shipworm

noun
ship·​worm | \ ˈship-ˌwərm How to pronounce shipworm (audio) \

Definition of shipworm

: any of various marine clams (especially family Teredinidae) that have a shell used for burrowing in submerged wood and a wormlike body and that cause damage to wharf piles and wooden ships

Examples of shipworm in a Sentence

Recent Examples on the Web The shipworms created over 100 strains of bacteria — about 12 of which are being tested for their potential to create new medical treatments, CNN reported. Andrea Romano, Travel + Leisure, "Scientists Found a 60,000-year-old Forest Underwater — and It Could Improve People's Lives in the Long Run," 11 Apr. 2020 But the bacteria found from the shipworms that had been living inside the 60,000-year-old wood had never been discovered before. Alicia Lee, CNN, "Scientists uncover a 60,000-year-old forest underwater and think its preserved trees may help pioneer new medicines," 7 Apr. 2020 The shipworms could also pick it apart faster than researchers can. Joanna Klein, New York Times, "Creatures in This Underwater Forest Could Save Your Life One Day," 31 Mar. 2020 Previous strains of shipworm bacteria have led to antibiotics that treat parasitic infections in the past, according to NOAA. Andrea Romano, Travel + Leisure, "Scientists Found a 60,000-year-old Forest Underwater — and It Could Improve People's Lives in the Long Run," 11 Apr. 2020 When the wood was taken back to the lab, scientists discovered more than 300 organisms and animals living inside the wood, including shipworms, which is a type of clam that has the ability to transform wood into animal tissue, according to CNN. Andrea Romano, Travel + Leisure, "Scientists Found a 60,000-year-old Forest Underwater — and It Could Improve People's Lives in the Long Run," 11 Apr. 2020 Previous work by the research team on bacteria in shipworms has resulted in at least one antibiotic being investigated as a drug to treat parasitic infections. Meghan Overdeep, Southern Living, "Scientists Explore Prehistoric Forest Entombed off the Coast of Alabama," 4 Apr. 2020 Rafting crinoids flourished until roughly 180 million years ago, when, some scientists think, the appearance of wood-boring organisms like shipworms drastically curtailed their drifting ways. Raleigh Mcelvery, Smithsonian, "Ancient Sea Life May Have Hitched Across Oceans on Giant Living Rafts," 12 Aug. 2019 The two most common borers are a kind of shipworm called Teredo navalis, which is actually a wormlike clam, and tiny crustaceans known as gribbles. New York Times, "The Critters Doing $114 Million in Damage to Brooklyn’s Piers," 13 Sep. 2019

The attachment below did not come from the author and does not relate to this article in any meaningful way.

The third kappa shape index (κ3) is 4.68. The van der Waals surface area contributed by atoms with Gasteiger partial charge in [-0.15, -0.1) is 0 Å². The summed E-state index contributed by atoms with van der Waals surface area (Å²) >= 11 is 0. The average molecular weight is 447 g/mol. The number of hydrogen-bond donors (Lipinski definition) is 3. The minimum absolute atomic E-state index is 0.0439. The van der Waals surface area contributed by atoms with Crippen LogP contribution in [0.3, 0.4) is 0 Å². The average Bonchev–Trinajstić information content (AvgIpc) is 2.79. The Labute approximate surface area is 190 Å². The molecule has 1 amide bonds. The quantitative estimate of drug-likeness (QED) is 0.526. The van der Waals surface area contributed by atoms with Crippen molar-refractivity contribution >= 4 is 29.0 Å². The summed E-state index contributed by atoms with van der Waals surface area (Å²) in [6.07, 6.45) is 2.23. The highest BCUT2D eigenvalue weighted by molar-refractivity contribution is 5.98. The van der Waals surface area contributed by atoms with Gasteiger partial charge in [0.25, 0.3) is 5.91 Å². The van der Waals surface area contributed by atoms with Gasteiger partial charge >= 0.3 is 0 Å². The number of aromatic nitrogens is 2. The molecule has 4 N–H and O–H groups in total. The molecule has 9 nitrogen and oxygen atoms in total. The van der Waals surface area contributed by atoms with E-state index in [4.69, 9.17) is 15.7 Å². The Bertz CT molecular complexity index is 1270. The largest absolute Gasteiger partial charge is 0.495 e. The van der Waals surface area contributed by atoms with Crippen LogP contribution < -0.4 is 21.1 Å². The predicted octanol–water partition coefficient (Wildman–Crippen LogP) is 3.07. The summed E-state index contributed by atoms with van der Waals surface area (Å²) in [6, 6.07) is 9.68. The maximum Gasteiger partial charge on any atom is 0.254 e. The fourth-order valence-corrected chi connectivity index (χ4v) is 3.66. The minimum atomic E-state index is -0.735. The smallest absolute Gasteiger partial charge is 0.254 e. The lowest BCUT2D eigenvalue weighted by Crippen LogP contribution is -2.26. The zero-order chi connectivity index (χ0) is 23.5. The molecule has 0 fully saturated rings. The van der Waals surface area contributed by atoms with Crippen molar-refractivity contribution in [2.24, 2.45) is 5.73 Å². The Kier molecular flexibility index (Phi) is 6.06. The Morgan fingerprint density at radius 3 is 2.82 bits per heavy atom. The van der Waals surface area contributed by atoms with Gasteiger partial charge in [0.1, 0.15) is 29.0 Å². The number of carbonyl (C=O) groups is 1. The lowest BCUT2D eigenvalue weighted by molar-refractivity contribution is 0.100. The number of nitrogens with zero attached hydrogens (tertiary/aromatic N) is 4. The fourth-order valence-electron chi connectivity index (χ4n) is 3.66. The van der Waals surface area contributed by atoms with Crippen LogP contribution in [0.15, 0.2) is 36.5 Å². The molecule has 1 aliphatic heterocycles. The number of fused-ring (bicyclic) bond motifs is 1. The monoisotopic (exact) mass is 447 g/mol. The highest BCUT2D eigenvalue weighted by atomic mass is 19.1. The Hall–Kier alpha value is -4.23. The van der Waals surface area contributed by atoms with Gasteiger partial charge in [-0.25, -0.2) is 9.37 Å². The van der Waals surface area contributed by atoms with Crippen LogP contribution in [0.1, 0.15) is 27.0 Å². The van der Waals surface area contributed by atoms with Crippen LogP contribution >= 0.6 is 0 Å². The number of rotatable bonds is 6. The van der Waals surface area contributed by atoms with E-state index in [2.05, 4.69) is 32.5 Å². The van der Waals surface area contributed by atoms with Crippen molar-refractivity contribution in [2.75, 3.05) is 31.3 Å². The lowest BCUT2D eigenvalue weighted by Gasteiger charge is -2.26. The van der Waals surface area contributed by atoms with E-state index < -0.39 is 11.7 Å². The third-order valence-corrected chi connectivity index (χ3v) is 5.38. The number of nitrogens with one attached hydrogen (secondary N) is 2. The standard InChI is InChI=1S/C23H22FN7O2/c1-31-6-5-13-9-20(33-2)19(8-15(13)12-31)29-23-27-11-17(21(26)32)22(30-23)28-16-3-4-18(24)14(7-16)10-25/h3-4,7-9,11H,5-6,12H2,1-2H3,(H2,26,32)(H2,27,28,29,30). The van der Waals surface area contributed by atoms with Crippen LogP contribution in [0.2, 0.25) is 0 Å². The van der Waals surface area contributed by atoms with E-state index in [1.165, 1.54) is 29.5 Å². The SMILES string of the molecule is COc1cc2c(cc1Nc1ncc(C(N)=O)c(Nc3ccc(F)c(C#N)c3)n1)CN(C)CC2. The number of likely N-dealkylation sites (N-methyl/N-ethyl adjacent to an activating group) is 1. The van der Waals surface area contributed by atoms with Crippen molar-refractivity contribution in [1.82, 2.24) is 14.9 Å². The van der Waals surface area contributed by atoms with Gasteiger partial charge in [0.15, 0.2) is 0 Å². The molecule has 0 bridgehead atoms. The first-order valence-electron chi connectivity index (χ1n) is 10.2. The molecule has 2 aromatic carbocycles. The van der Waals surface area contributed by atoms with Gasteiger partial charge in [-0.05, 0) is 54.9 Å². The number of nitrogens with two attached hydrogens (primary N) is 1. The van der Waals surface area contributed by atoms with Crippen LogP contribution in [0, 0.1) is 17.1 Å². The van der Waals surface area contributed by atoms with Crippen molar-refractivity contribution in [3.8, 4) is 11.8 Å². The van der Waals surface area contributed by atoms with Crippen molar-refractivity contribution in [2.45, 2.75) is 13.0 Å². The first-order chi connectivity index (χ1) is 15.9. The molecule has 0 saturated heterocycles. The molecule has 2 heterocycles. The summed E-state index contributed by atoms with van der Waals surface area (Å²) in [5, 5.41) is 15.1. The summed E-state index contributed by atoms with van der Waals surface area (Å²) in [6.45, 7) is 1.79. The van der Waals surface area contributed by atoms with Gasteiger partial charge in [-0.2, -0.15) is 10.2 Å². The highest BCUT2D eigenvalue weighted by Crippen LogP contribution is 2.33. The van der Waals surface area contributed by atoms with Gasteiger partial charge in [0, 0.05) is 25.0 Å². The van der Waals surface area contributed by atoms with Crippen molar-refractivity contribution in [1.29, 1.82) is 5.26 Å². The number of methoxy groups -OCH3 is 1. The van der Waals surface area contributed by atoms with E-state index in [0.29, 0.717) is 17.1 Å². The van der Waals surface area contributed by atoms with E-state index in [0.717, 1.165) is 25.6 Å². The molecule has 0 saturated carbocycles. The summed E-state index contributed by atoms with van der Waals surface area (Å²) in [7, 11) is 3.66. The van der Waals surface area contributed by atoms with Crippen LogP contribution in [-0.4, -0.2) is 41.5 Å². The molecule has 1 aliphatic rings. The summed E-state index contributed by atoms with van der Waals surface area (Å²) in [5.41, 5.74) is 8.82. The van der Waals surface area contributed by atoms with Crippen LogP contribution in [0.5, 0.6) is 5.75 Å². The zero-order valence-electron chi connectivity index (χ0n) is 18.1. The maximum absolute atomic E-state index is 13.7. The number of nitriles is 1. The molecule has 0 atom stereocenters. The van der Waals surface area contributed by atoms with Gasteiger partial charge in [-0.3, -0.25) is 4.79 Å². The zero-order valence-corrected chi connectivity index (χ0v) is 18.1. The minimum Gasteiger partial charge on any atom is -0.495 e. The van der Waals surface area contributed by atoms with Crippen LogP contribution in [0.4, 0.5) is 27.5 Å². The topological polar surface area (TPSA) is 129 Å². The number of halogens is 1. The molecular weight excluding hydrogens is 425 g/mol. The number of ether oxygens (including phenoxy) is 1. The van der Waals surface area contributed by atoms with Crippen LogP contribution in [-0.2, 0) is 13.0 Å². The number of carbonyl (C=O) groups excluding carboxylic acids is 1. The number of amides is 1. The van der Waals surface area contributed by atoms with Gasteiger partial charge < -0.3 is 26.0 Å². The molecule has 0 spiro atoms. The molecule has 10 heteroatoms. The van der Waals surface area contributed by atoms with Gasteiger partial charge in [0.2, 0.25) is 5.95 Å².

These example sentences are selected automatically from various online news sources to reflect current usage of the word 'shipworm.' Views expressed in the examples do not represent the opinion of Merriam-Webster or its editors. Send us feedback.

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First Known Use of shipworm

circa 1778, in the meaning defined above

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Time Traveler for shipworm

Time Traveler

The first known use of shipworm was circa 1778

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Cite this Entry

“Shipworm.” Merriam-Webster.com Dictionary, Merriam-Webster, https://www.merriam-webster.com/dictionary/shipworm. Accessed 22 Oct. 2020.

More from Merriam-Webster on shipworm

Britannica.com: Encyclopedia article about shipworm

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